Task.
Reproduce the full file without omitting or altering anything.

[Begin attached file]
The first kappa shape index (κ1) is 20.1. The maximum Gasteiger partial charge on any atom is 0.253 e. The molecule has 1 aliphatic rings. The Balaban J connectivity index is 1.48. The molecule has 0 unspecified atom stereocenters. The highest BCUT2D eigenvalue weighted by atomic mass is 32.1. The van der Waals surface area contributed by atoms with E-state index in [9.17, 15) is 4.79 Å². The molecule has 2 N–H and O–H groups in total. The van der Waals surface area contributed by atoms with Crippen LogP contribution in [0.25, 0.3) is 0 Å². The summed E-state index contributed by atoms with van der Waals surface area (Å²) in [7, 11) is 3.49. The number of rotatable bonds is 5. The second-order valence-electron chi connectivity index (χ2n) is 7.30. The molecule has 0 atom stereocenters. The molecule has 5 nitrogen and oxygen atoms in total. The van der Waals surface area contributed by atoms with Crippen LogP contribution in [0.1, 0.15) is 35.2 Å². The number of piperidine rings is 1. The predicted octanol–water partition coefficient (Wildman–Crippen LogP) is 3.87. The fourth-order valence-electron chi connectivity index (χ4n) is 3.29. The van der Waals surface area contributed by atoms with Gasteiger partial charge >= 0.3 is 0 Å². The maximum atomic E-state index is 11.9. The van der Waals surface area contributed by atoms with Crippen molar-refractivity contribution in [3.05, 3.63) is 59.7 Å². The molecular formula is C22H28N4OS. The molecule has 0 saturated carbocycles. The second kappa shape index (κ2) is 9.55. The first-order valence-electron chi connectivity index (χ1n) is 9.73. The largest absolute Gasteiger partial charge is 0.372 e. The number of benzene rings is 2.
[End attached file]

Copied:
The first kappa shape index (κ1) is 20.1. The maximum Gasteiger partial charge on any atom is 0.253 e. The molecule has 1 aliphatic rings. The Balaban J connectivity index is 1.48. The molecule has 0 unspecified atom stereocenters. The highest BCUT2D eigenvalue weighted by atomic mass is 32.1. The van der Waals surface area contributed by atoms with E-state index in [9.17, 15) is 4.79 Å². The molecule has 2 N–H and O–H groups in total. The van der Waals surface area contributed by atoms with Crippen LogP contribution in [0.25, 0.3) is 0 Å². The summed E-state index contributed by atoms with van der Waals surface area (Å²) in [7, 11) is 3.49. The number of rotatable bonds is 5. The second-order valence-electron chi connectivity index (χ2n) is 7.30. The molecule has 0 atom stereocenters. The molecule has 5 nitrogen and oxygen atoms in total. The van der Waals surface area contributed by atoms with Crippen LogP contribution in [0.1, 0.15) is 35.2 Å². The number of piperidine rings is 1. The predicted octanol–water partition coefficient (Wildman–Crippen LogP) is 3.87. The fourth-order valence-electron chi connectivity index (χ4n) is 3.29. The van der Waals surface area contributed by atoms with Gasteiger partial charge >= 0.3 is 0 Å². The maximum atomic E-state index is 11.9. The van der Waals surface area contributed by atoms with Crippen molar-refractivity contribution in [3.05, 3.63) is 59.7 Å². The molecular formula is C22H28N4OS. The molecule has 0 saturated carbocycles. The second kappa shape index (κ2) is 9.55. The first-order valence-electron chi connectivity index (χ1n) is 9.73. The largest absolute Gasteiger partial charge is 0.372 e. The number of benzene rings is 2.